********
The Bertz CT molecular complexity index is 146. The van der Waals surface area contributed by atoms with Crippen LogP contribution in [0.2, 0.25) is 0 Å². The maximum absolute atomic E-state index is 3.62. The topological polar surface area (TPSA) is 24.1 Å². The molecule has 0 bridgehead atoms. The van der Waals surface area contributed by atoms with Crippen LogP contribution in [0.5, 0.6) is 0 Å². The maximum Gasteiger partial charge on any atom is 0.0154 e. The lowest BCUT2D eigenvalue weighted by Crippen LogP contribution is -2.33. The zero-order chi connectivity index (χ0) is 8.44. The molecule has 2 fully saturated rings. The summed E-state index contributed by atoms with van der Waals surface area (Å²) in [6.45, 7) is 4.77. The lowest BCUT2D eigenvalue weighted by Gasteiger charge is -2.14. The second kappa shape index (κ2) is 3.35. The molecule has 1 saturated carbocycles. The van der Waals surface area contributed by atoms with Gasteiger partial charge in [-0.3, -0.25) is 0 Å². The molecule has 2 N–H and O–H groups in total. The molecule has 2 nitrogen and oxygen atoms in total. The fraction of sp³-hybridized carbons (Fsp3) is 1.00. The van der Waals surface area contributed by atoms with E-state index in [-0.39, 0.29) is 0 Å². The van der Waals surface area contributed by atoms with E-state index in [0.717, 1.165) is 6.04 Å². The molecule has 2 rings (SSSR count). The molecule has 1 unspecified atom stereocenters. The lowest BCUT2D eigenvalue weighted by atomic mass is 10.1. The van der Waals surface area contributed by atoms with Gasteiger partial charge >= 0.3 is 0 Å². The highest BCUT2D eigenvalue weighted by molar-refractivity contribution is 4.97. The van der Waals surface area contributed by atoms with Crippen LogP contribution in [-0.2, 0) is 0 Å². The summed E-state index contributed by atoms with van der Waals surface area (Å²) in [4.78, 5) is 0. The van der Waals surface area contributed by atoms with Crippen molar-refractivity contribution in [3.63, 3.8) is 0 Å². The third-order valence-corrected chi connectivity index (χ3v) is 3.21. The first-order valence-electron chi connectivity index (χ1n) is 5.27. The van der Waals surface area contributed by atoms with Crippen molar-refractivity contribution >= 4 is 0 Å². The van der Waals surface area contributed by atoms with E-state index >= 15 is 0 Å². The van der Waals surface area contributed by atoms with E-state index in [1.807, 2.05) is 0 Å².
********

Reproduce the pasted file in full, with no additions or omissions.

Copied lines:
The Bertz CT molecular complexity index is 146. The van der Waals surface area contributed by atoms with Crippen LogP contribution in [0.2, 0.25) is 0 Å². The maximum absolute atomic E-state index is 3.62. The topological polar surface area (TPSA) is 24.1 Å². The molecule has 0 bridgehead atoms. The van der Waals surface area contributed by atoms with Crippen LogP contribution in [0.5, 0.6) is 0 Å². The maximum Gasteiger partial charge on any atom is 0.0154 e. The lowest BCUT2D eigenvalue weighted by Crippen LogP contribution is -2.33. The zero-order chi connectivity index (χ0) is 8.44. The molecule has 2 fully saturated rings. The summed E-state index contributed by atoms with van der Waals surface area (Å²) in [6.45, 7) is 4.77. The lowest BCUT2D eigenvalue weighted by Gasteiger charge is -2.14. The second kappa shape index (κ2) is 3.35. The molecule has 1 saturated carbocycles. The van der Waals surface area contributed by atoms with Gasteiger partial charge in [-0.3, -0.25) is 0 Å². The molecule has 2 N–H and O–H groups in total. The molecule has 2 nitrogen and oxygen atoms in total. The fraction of sp³-hybridized carbons (Fsp3) is 1.00. The van der Waals surface area contributed by atoms with E-state index in [-0.39, 0.29) is 0 Å². The van der Waals surface area contributed by atoms with E-state index in [0.717, 1.165) is 6.04 Å². The molecule has 2 rings (SSSR count). The molecule has 1 unspecified atom stereocenters. The lowest BCUT2D eigenvalue weighted by atomic mass is 10.1. The van der Waals surface area contributed by atoms with Gasteiger partial charge >= 0.3 is 0 Å². The highest BCUT2D eigenvalue weighted by molar-refractivity contribution is 4.97. The van der Waals surface area contributed by atoms with Crippen LogP contribution in [-0.2, 0) is 0 Å². The summed E-state index contributed by atoms with van der Waals surface area (Å²) in [4.78, 5) is 0. The van der Waals surface area contributed by atoms with Crippen molar-refractivity contribution in [3.63, 3.8) is 0 Å². The third-order valence-corrected chi connectivity index (χ3v) is 3.21. The first-order valence-electron chi connectivity index (χ1n) is 5.27. The van der Waals surface area contributed by atoms with Crippen molar-refractivity contribution >= 4 is 0 Å². The van der Waals surface area contributed by atoms with E-state index >= 15 is 0 Å². The van der Waals surface area contributed by atoms with E-state index in [1.807, 2.05) is 0 Å².